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St. Vincent de Paul Society provides special 'extra' help

The last couple of months I've been writing about different organizations within the archdiocese that advance the social teaching of the church. I wrote about our Catholic educators who help students grow up to be Catholic voters who know what the common good is. Last month, I wrote about Madonna School and its beautiful care for the disabled.

This month, I want to tell you about the St. Vincent de Paul Society. Founded in Paris, France, in 1833 by Frédéric Ozanam, the first Omaha conference was founded on Dec. 29, 1869. Throughout the history of Omaha, the St. Vincent de Paul Society has maintained an important presence.

After the tornado of 1913, members of the society provided help to the many thousands who suffered. When Father Flanagan founded his home for boys on 25th and Dodge in 1917, the local St. Vincent de Paul Society helped him, too.

Today, the society runs a food pantry, provides the poor with affordable necessities, helps with utilities and rent and much, much more. Society members do this throughout the archdiocese. Many times, the society offers not just stuff but a conversation, a relationship and the kind of help that can introduce the poor to Jesus.

Take Mary (not her real name), for instance. Mary has become the foster parent for her sister's twin babies, who suffer from fetal drug syndrome. Mary's sister has no intention of changing her lifestyle of drugs, so Mary decided to care for these beautiful children. The state is helping, but state help does not cover everything. This is why they call it "supplemental."

The society conference at one parish has helped her with rent, baby supplies and more. Mary has even started taking instruction in the Catholic faith. It was made clear to her that she didn't have to, but she insisted. We pray that she does find a spiritual home in the Catholic Church, but even if she doesn't, we know we as church have reached out to her in the love Christ demands of us.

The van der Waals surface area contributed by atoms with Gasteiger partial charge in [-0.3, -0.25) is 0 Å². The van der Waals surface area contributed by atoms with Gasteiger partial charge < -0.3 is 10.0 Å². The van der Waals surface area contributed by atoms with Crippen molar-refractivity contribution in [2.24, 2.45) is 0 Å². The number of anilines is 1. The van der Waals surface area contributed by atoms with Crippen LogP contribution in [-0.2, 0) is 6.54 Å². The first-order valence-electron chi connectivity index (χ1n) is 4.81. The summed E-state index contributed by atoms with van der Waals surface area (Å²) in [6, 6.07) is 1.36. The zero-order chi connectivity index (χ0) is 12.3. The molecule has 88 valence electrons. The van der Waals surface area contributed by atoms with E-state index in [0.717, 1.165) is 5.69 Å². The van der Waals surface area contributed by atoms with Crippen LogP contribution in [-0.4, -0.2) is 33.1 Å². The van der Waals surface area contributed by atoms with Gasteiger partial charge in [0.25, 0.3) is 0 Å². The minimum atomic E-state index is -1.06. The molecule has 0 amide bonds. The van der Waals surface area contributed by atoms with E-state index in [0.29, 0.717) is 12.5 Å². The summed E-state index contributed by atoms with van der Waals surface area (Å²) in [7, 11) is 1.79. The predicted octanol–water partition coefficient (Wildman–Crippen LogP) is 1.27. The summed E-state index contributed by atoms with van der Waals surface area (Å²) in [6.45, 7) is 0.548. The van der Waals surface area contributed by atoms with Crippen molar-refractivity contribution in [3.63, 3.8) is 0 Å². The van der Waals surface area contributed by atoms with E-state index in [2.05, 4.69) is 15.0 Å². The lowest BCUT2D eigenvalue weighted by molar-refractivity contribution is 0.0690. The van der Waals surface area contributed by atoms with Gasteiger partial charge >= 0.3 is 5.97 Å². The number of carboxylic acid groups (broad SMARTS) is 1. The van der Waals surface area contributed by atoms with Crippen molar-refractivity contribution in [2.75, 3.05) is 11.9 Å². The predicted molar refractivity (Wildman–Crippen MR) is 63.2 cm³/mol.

Or consider this story of John (not his real name). John was an elderly veteran who knew he did not have long to live. He didn't want much other than to be able to die at home instead of in an institution. But he couldn't possibly afford the hospice care at home. The hospice company was willing to donate some of their time, but that still left an insurmountable sum.

John's landlord reached out to a society conference at a parish, which pledged regular support and contacted the district council. A request was made to the wider St. Vincent de Paul Society throughout the city, and enough money was raised to cover the cost of this man's hospice until he passed away in his own home and at peace.

What I love about this story is that the landlord knew that the society at that parish had a reputation for helping the poor and so knew where to seek assistance. Stories like this could be commonplace if we all help the society and the work society members do, especially those parish conferences in the economically challenged parts of Omaha. Please consider not only donating, but also volunteering for the society.

Check to see how you can help at your own parish's conference. Also, visit to see where you can help to serve the needs of the poor, people such as John and Mary.

Omar Gutiérrez is the manager of the archdiocesan Office of Missions and Justice. Contact him at

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